Bulgaria

February 2012 update

A draft amendment to the RES Act was introduced in December 2011, just 6 months after the last amendment of the RES act (in May 2011). According to the ruling party GERB the proposals are motivated by the large number of RES projects that have been submitted and approved up to 2011 and the possible challenges for the electricity grid due to increased installation of PV projects.

Most important proposals for changes in the RES Act:

  • Remains the annual determination of `maximum yearly grid connection capacity’ for RES projects that are based on assumptions by EDC/TSO. The State Commission for Energy and Water Regulation (Regulator) has to approve (or disapprove) the proposed `maximum yearly free capacity’ by DSO/TSO. After the approved ‘maximum yearly capacity’ limit for RES is reached, the remaining PV/RES projects requesting grid interconnection are not eligible to interconnect to the electricity grid, at least until the following year. Such procedure contradicts to Directives 2009/28/EO and 2009/72/EO because of no priority of grid access for PV/RES projects (there is no such discriminative legal procedure for conventional power plants).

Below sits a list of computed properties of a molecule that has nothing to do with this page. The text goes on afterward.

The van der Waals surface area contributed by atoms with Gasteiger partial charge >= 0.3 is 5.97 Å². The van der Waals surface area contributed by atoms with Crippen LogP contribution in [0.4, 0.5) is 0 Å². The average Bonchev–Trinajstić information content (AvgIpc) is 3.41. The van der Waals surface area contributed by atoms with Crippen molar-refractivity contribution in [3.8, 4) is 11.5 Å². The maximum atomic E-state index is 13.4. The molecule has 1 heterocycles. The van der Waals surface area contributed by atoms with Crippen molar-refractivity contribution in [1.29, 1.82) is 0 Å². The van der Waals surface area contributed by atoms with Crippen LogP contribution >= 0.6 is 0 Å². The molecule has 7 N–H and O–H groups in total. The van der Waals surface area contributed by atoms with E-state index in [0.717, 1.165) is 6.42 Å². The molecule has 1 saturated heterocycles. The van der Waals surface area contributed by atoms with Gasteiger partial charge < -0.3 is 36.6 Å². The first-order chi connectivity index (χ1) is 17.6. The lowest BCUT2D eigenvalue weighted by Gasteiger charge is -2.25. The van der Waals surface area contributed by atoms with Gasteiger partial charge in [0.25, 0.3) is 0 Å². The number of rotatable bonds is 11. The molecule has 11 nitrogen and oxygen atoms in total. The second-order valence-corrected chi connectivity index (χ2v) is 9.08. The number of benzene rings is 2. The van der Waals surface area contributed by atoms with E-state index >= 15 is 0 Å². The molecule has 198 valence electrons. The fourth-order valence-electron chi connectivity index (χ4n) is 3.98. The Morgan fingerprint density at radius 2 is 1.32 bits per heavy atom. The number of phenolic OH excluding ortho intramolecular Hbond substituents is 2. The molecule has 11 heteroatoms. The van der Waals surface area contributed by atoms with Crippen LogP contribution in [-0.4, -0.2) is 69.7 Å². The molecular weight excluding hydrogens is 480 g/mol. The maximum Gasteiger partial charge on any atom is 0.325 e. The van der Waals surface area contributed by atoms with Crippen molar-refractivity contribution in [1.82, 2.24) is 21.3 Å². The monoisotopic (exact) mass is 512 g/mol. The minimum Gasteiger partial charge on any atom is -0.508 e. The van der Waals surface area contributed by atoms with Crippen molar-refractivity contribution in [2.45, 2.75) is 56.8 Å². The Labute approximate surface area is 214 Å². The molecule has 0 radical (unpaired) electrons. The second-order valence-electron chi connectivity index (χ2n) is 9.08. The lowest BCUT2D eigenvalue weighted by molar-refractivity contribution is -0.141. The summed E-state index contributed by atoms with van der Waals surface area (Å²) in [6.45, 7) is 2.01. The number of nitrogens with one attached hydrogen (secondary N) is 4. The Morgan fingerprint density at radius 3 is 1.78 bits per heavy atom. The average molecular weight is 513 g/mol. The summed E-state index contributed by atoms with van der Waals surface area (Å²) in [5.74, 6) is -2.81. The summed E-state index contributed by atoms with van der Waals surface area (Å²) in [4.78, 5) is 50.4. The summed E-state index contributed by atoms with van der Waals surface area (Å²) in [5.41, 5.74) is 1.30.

• TSO/DSO will prepare schedules for grid connection of all RES projects (excluding biomass) with preliminary grid connection contracts (PGCC), according to the 10-years Plan for Development of the Grid (2010-2020) and the order of precedence of PGCCs.
  • In cases of agreement with the schedule the future producers will have to sign an annex to the PGCC with new terms for grid connection included. Otherwise they will have the opportunity to release the reserved capacity and to receive the paid advance guarantees for grid connection back.
  • The legal-administrative procedure for securing the FiT will be amended and thus valid as of the date of commissioning of a RES/PV system; FiT for PV systems remains fixed for 20 years.
  • When the plant is to be put into operation in different phases over a longer period of time, the electricity produced by each part will be measured separately and will be purchased according to the pertinent price as of the date of commissioning of the different phases/parts;

In addition to the temporally restriction for the development of new RES projects until July 2012, the proposed amendment could affect more negatively on the sector by implementing a delayed time for grid connection of RES plants, although already regulated contractual terms between producers and TGO/DGOs.

The draft amendment to the RES Act was adopted on first reading by the National Assembly and now is under discussions by MPs before second reading and official adoption, which is expected by end of March 2012.